Update – I’ve pushed this out a month and Adam Cogan’s going to present this month on LINQ.

    I got a note from Kirk Barrett last night to say that his speaker for next Wednesday had had to withdraw. I'll be making the trek South to deliver a session on Developing Office Business Applications.

    Visual Studio 2008 and the Office Development Platform

    The 2007 Microsoft Office system has evolved into a business application platform that developers can use to build and deploy Office Business Applications (OBAs). This session provides an overview of OBAs and demonstrates how developers can use Visual Studio Tools for Office (VSTO) to customize Microsoft Office applications, improve the User Experience with Ribbon and Region customisations, enable business workflows with Sharepoint Services and simplified deployment and manageability of Office applications with the new Microsoft Office Clickonce support.

    See for details on location and times.

  • Andrew Coates ::: MSFT

    Deploying VSTO v3 Applications - Session at our internal conference


    I just got confirmation that the session I proposed for our internal technical conference, TechReady has been accepted.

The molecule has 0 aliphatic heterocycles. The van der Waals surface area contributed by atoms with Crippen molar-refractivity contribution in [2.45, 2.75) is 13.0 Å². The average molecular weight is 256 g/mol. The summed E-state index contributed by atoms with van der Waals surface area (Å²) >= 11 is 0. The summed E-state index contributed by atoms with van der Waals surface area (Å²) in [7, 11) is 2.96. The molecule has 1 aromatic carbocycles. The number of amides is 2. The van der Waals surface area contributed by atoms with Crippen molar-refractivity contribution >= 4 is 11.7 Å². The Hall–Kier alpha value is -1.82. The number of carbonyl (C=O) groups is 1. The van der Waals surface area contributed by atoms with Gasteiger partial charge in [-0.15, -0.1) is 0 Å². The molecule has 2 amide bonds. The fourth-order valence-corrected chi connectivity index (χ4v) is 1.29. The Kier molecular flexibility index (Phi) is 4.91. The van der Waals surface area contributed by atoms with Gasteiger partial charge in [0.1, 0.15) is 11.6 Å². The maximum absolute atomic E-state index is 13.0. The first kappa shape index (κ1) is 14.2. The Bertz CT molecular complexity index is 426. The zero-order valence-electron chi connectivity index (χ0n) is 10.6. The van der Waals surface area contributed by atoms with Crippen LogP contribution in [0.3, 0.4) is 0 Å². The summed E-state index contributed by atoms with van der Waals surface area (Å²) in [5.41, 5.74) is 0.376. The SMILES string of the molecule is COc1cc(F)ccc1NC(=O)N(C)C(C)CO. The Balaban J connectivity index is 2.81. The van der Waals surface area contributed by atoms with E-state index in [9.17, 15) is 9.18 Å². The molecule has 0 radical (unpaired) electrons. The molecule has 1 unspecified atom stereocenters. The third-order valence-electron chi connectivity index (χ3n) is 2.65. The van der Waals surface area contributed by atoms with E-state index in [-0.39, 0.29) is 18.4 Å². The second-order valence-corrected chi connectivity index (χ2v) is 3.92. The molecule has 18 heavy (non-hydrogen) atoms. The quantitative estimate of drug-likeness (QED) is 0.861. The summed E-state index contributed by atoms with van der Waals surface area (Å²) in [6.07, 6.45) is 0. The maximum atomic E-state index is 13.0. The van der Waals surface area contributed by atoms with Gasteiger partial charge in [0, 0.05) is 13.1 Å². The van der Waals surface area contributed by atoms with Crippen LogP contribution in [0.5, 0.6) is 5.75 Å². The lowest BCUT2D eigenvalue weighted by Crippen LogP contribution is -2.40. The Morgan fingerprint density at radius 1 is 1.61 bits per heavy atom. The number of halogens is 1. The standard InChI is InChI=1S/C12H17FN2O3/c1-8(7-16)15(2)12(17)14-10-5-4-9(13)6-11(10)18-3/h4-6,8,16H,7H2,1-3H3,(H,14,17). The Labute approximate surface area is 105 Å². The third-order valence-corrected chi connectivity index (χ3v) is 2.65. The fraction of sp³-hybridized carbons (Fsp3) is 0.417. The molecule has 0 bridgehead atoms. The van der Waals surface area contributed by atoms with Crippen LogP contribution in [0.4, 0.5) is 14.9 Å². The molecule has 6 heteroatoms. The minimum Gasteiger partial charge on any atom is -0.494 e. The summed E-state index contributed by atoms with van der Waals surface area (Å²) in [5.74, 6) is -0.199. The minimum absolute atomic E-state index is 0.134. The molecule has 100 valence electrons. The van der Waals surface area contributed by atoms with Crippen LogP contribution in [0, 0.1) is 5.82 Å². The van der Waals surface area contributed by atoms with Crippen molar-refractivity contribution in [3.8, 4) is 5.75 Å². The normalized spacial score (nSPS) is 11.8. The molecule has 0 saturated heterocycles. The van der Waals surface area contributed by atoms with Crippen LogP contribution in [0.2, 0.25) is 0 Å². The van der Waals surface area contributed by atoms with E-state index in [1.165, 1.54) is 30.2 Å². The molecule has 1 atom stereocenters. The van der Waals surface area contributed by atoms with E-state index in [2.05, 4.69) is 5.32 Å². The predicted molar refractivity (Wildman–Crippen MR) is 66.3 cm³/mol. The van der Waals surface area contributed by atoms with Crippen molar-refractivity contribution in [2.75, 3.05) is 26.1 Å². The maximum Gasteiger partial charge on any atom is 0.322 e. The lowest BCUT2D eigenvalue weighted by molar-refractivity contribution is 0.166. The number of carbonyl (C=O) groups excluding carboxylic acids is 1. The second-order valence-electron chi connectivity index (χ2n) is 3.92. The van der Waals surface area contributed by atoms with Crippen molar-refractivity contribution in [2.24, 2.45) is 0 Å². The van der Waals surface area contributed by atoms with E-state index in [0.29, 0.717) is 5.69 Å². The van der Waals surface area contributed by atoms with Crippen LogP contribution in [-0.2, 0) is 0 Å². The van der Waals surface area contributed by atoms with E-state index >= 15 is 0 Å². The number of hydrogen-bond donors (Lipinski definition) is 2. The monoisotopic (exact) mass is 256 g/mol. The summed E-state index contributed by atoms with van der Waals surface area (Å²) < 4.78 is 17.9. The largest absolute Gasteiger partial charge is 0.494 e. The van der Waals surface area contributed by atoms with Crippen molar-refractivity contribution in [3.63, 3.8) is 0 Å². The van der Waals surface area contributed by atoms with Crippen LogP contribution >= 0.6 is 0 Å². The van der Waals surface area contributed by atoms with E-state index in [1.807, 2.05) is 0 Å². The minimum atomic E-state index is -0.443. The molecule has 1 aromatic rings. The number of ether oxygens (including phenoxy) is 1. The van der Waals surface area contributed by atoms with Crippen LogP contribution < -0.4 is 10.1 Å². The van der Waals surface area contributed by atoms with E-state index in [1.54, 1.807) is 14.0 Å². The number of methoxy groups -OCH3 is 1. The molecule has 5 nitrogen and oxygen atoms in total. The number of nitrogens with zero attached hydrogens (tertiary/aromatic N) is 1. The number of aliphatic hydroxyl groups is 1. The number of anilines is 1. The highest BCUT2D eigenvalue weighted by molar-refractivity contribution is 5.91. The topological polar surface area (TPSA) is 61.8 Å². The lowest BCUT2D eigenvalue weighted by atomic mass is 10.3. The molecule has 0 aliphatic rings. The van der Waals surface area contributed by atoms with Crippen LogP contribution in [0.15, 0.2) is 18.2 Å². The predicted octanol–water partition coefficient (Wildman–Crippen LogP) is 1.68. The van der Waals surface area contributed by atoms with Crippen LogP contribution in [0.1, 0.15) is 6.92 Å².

Deploying VSTO v3 Applications

    Building compelling, contextual applications on the Microsoft Office platform has become much simpler with the release of VSTO v3 with VS2008. Often, though, one of the key impediments to adoption of this technology is the difficulty in deploying and maintaining the applications. This session explores the options for deploying VSTO applications and provides a step-by-step checklist for deploying both inside and outside the firewall. Finally it will cover troubleshooting deployment issues.

    I'll be spending some time working on this topic over the next 3 or 4 weeks. If you've got questions or observations on this topic, please drop me a note and I'll do some research and incorporate my findings in the session if appropriate. It looks like I'll also be giving this session in the Developer track at TechEd Australia.